I think what the couple therapist was trying to get us to realise is that it is more than enough to have different personalities, cultural or social backgrounds, attachment styles, and temperamental traits involved in any conflict situation. We don’t need the illusion of perfection as a possibility messing up our chances in dealing with it.

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Fanni, our eldest, dropped a bag of Danish pastry on the floor yesterday with greasy crumbs scattering all over the floor. My gut reaction was of course to moan and accuse, but I quickly reminded myself to ease off and said it was no problem. The poor kid said about four times that it hadn’t been her intention to drop the bag until she heard what I was saying.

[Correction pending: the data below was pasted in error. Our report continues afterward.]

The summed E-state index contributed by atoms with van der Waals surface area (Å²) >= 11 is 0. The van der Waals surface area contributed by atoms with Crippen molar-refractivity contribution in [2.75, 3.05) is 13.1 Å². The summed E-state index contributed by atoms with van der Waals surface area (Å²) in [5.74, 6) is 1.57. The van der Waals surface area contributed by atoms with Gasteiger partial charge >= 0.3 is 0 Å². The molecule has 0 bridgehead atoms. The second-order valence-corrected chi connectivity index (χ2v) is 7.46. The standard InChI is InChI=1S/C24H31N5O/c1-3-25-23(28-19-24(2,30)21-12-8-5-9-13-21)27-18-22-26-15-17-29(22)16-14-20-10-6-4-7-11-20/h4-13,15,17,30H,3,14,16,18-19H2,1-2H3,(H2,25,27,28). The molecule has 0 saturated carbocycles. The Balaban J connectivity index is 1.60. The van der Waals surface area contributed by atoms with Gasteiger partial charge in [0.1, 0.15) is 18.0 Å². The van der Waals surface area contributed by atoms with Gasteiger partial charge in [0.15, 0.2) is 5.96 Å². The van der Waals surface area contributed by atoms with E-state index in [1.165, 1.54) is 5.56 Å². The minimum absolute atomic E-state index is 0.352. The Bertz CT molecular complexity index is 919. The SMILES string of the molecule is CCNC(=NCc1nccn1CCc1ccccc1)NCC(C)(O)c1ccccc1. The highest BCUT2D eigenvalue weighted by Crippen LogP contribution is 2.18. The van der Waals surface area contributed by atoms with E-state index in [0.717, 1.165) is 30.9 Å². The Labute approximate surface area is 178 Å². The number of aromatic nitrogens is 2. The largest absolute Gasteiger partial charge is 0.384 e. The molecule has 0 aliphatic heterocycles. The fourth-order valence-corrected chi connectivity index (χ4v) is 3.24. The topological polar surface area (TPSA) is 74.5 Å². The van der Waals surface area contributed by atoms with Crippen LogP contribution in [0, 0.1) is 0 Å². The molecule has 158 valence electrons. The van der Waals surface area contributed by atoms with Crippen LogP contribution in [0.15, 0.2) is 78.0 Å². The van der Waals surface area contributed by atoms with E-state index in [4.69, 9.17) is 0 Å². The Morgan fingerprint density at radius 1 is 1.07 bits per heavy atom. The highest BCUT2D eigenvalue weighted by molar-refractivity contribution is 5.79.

“Those things happen so easily, no problem. Look at the dog praising his luck. Just shove the rest up and it’s gone.” She just looked at me and said nothing, but I know we both felt much better already. If you think this is really basic stuff – good on you! You can advance to the next level of imperfection training.

Our representation of the world